Pork dishes are well-liked around the globe. Especially in Europe, you can find a wide variety of delicious meals. While beverages like beer might be the intuitive pairing for these meals, you definitely can create excellent pork and wine pairings as well. In this article, we’ll discuss the best of them.
What Does Pork Meat Taste Like?
The flavor of pork meat strongly depends on the specific cut and the preparation method. Lean cuts, for instance, from the loin, are not very intense in flavor when unseasoned. They might remind you of poultry, although they have a denser structure. Cuts from the belly or the shoulder have more fat and thus also a more distinct intrinsic taste. It’s not uncommon to sense a subtle sweetness in their richness. Nevertheless, they aren’t as intense as other types of meat, such as game or beef.
In most cases, the preparation method and the marinade or sauce used to season the meat are the dominant factors for flavor. Ham, for instance, is cured or smoked to prolong its shelf life. Logically, its predominant aromas include salty or smoky notes.
The Basic Rules for Pairing Pork and Wine
When choosing your wine pairing for pork dishes, the meat cut and its fat content are essential. But as the marinade and sauce are responsible for giving pork its flavors, you should consider them, too.
The following rules are good starting points to find the best pork and wine pairings:
- Pork meals are usually on the rustic side and not particularly elegant. Thus, you shouldn’t open your most precious bottle to accompany them. Go for good quality but not a high-end wine.
- Most dishes work fine with light- to medium-bodied reds or medium- to full-bodied whites. There are exceptions, though.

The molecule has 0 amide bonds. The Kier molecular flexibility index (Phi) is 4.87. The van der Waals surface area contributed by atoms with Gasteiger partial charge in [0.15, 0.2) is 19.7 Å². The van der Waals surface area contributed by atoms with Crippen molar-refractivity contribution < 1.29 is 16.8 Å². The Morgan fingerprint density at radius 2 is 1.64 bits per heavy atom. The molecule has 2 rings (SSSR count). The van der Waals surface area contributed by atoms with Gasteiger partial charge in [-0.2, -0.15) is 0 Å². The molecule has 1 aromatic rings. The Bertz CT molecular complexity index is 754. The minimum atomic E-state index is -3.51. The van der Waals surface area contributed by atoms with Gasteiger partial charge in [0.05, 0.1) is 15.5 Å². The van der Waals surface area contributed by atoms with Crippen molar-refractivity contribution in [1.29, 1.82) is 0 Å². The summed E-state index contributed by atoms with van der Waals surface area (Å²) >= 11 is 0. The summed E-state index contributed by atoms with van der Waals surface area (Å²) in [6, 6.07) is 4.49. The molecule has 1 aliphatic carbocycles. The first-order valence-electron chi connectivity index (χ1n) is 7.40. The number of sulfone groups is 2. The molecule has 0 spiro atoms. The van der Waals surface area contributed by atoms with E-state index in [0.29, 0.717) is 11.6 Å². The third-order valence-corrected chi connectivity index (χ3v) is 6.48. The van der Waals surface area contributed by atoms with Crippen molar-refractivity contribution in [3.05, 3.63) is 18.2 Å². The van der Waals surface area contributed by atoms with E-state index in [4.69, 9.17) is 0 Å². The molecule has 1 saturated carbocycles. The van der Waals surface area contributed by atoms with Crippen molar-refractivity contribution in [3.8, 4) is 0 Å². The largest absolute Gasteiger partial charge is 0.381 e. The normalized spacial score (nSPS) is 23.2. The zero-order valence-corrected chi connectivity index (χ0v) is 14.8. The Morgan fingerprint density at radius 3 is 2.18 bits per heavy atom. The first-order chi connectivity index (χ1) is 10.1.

- Dry wines are excellent for the majority of pork preparations. Sweet wines can be a good choice to create a contrast to meals with spicy or sour notes.
- If you serve your pork meal with a creamy sauce, you need a wine with a good level of acidity to cut through this creaminess. The same is true for fried pork dishes.
- Very spicy dishes are great with sparkling or semi-sparkling wines. They help clean your palate after each bite and thus reduce the spices’ heat.
- Wines that come from the same region as the meal often create the best pork and wine pairings. So if you prepare a traditional German meal, look for a bottle of German wine.
Based on these guidelines, you can find good wine pairings for most pork dishes. Nevertheless, let’s investigate some of the most popular meals and the matching wines in more detail.
Pork Chops and Wine
Pork chops belong to the most popular pork dishes. These cuts from the pork’s loin are lean, tender, and mild in flavor. They are easy to prepare, usually by grilling, broiling, or pan-roasting them. Commonly, chefs season them with spices and herbs. In some cases, they brine the meat first to keep it moist and add some flavor.
The best wine pairing depends more on the side dishes than on the meat. And there are plenty of alternatives:
Pork Chop with Vegetables
- When served with creamy herb or mushroom sauces, pork chops are excellent with medium-bodied red wines. They should have a good level of acidity but only low levels of tannins. Try, for instance, Valpolicella wines. These DOC wines from Northern Italy are bold enough to stand the rich sauce but not too heavy to overpower the lean meat. Especially for barbecue garden parties, they are a perfect choice. You can also try a Chianti: